A good guide
A second milestone came on October 20, 2022, when the Department of the Treasury published the CFIUS Enforcement and Penalty Guidelines. These describe, for the first time, how CFIUS identifies, processes and assesses National Security Agreement (NSA) violations and imposes penalties.
The guidelines identify three acts or omissions that constitute a violation:
Failure to file a mandatory declaration or notice
Conduct that is prohibited or otherwise fails to comply with CFIUS mitigation agreements, conditions or orders
Material misstatements or omissions relating to information filed with CFIUS, including false or materially incomplete certifications filed in connection with assessments, reviews, investigations or CFIUS mitigation
Together with the CFIUS EO, the guidelines are a clear signal that the Executive Branch, from the White House to the CFIUS member agencies, is committed to protecting US national security interests across the entire deal screening process, from case assessments to monitoring NSAs.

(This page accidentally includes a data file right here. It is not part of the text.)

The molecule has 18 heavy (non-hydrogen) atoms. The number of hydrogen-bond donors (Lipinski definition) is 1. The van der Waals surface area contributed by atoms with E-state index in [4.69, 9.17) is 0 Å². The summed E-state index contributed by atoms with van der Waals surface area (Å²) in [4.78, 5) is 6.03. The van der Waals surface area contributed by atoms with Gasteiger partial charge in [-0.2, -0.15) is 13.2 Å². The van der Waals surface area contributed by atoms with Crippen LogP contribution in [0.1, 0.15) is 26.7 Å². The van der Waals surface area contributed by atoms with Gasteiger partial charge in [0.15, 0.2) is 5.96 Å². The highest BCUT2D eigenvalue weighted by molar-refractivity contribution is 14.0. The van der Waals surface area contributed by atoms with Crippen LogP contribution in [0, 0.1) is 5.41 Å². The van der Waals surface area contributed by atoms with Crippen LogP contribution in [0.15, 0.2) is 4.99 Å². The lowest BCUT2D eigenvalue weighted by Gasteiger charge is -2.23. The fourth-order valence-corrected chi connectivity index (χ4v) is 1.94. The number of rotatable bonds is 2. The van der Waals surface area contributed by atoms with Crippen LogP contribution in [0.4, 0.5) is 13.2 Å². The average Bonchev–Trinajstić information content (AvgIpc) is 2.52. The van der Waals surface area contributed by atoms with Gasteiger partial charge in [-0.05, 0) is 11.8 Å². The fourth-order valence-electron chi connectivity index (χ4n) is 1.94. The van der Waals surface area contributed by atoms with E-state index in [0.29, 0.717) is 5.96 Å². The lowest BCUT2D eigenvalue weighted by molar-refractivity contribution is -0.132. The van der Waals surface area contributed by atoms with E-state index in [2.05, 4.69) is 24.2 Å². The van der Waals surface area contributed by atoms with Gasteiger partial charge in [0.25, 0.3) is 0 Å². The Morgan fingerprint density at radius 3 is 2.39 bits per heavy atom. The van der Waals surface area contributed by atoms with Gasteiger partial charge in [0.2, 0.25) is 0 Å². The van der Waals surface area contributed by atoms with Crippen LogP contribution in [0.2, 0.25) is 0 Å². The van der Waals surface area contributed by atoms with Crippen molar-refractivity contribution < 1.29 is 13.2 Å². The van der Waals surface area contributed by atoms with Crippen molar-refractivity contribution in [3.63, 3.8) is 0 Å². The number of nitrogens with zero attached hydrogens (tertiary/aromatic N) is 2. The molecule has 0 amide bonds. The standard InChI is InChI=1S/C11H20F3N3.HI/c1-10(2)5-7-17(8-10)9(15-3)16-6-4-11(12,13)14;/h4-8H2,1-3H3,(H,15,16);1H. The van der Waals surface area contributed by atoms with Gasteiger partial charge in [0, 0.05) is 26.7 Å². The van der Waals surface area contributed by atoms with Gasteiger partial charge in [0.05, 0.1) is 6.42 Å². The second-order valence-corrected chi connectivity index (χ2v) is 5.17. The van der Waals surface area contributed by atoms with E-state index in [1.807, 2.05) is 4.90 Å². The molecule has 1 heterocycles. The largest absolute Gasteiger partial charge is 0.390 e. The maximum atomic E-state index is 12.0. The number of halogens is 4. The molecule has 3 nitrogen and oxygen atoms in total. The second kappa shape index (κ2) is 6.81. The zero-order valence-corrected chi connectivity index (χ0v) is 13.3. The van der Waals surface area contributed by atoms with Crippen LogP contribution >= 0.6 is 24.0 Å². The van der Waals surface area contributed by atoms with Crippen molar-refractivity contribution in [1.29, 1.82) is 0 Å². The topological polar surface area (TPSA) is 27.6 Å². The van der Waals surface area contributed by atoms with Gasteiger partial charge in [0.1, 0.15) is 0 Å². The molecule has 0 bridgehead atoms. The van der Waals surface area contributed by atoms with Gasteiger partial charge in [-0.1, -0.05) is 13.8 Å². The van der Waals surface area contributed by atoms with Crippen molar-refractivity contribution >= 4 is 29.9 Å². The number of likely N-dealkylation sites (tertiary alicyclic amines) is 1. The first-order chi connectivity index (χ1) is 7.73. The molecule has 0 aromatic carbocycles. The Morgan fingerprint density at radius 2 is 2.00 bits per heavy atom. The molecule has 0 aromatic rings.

As a result, deal parties are increasing their scrutiny of covered transactions for any national security concerns that may draw the attention of CFIUS, motivated by the more central role that penalties may play in the future. To date, CFIUS has publicly announced only two instances of civil penalties, one valued at US$1 million in 2018 and a US$750,000 fine in 2019.
This will change as CFIUS increases its emphasis on enforcement. Indeed, the explicit inclusion of what constitutes a violation and the setting out of the penalty process is a sign that non-compliance is likely to be met with a more forceful response.